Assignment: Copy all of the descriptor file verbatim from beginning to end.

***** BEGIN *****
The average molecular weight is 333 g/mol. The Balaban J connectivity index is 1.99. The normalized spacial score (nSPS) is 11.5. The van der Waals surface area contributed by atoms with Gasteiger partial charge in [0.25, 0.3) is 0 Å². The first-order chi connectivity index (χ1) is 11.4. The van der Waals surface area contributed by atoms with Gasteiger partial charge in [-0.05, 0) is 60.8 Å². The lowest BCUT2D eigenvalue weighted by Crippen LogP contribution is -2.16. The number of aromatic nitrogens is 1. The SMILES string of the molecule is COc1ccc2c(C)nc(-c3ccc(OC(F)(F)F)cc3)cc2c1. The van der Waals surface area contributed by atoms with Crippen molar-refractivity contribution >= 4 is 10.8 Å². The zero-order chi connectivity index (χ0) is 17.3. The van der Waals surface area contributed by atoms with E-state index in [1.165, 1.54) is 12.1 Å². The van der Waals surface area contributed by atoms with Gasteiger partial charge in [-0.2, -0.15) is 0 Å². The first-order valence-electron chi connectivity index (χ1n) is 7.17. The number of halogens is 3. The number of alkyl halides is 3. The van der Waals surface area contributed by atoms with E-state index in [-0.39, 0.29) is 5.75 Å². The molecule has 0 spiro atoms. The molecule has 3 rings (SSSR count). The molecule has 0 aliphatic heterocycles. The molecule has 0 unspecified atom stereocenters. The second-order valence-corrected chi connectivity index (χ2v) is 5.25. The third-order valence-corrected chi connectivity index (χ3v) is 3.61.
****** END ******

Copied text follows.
The average molecular weight is 333 g/mol. The Balaban J connectivity index is 1.99. The normalized spacial score (nSPS) is 11.5. The van der Waals surface area contributed by atoms with Gasteiger partial charge in [0.25, 0.3) is 0 Å². The first-order chi connectivity index (χ1) is 11.4. The van der Waals surface area contributed by atoms with Gasteiger partial charge in [-0.05, 0) is 60.8 Å². The lowest BCUT2D eigenvalue weighted by Crippen LogP contribution is -2.16. The number of aromatic nitrogens is 1. The SMILES string of the molecule is COc1ccc2c(C)nc(-c3ccc(OC(F)(F)F)cc3)cc2c1. The van der Waals surface area contributed by atoms with Crippen molar-refractivity contribution >= 4 is 10.8 Å². The zero-order chi connectivity index (χ0) is 17.3. The van der Waals surface area contributed by atoms with E-state index in [1.165, 1.54) is 12.1 Å². The van der Waals surface area contributed by atoms with Gasteiger partial charge in [-0.2, -0.15) is 0 Å². The first-order valence-electron chi connectivity index (χ1n) is 7.17. The number of halogens is 3. The number of alkyl halides is 3. The van der Waals surface area contributed by atoms with E-state index in [-0.39, 0.29) is 5.75 Å². The molecule has 0 spiro atoms. The molecule has 3 rings (SSSR count). The molecule has 0 aliphatic heterocycles. The molecule has 0 unspecified atom stereocenters. The second-order valence-corrected chi connectivity index (χ2v) is 5.25. The third-order valence-corrected chi connectivity index (χ3v) is 3.61.